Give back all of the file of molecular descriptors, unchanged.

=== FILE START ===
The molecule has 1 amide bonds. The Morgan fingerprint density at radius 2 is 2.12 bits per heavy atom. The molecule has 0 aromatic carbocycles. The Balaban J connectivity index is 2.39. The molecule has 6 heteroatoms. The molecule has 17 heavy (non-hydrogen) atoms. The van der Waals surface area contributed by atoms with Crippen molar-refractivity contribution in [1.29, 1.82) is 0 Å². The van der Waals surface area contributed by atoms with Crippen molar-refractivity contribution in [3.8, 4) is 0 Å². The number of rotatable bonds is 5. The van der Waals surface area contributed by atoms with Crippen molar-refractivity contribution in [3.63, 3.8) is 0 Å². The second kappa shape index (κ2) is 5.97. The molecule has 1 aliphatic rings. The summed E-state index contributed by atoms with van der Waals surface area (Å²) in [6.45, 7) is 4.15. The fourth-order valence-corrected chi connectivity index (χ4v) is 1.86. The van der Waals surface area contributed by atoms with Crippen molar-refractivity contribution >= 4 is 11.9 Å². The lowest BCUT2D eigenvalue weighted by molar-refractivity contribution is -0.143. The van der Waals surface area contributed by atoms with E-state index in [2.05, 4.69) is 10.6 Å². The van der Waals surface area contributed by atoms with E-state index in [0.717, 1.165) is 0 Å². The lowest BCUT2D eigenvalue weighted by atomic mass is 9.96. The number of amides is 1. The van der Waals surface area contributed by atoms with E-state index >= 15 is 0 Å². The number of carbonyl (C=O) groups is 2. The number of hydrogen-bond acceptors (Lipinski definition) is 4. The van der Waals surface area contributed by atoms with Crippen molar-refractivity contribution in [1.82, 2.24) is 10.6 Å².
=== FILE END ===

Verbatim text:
The molecule has 1 amide bonds. The Morgan fingerprint density at radius 2 is 2.12 bits per heavy atom. The molecule has 0 aromatic carbocycles. The Balaban J connectivity index is 2.39. The molecule has 6 heteroatoms. The molecule has 17 heavy (non-hydrogen) atoms. The van der Waals surface area contributed by atoms with Crippen molar-refractivity contribution in [1.29, 1.82) is 0 Å². The van der Waals surface area contributed by atoms with Crippen molar-refractivity contribution in [3.8, 4) is 0 Å². The number of rotatable bonds is 5. The van der Waals surface area contributed by atoms with Crippen molar-refractivity contribution in [3.63, 3.8) is 0 Å². The second kappa shape index (κ2) is 5.97. The molecule has 1 aliphatic rings. The summed E-state index contributed by atoms with van der Waals surface area (Å²) in [6.45, 7) is 4.15. The fourth-order valence-corrected chi connectivity index (χ4v) is 1.86. The van der Waals surface area contributed by atoms with Crippen molar-refractivity contribution >= 4 is 11.9 Å². The lowest BCUT2D eigenvalue weighted by molar-refractivity contribution is -0.143. The van der Waals surface area contributed by atoms with E-state index in [2.05, 4.69) is 10.6 Å². The van der Waals surface area contributed by atoms with E-state index in [0.717, 1.165) is 0 Å². The lowest BCUT2D eigenvalue weighted by atomic mass is 9.96. The number of amides is 1. The van der Waals surface area contributed by atoms with E-state index >= 15 is 0 Å². The number of carbonyl (C=O) groups is 2. The number of hydrogen-bond acceptors (Lipinski definition) is 4. The van der Waals surface area contributed by atoms with Crippen molar-refractivity contribution in [1.82, 2.24) is 10.6 Å².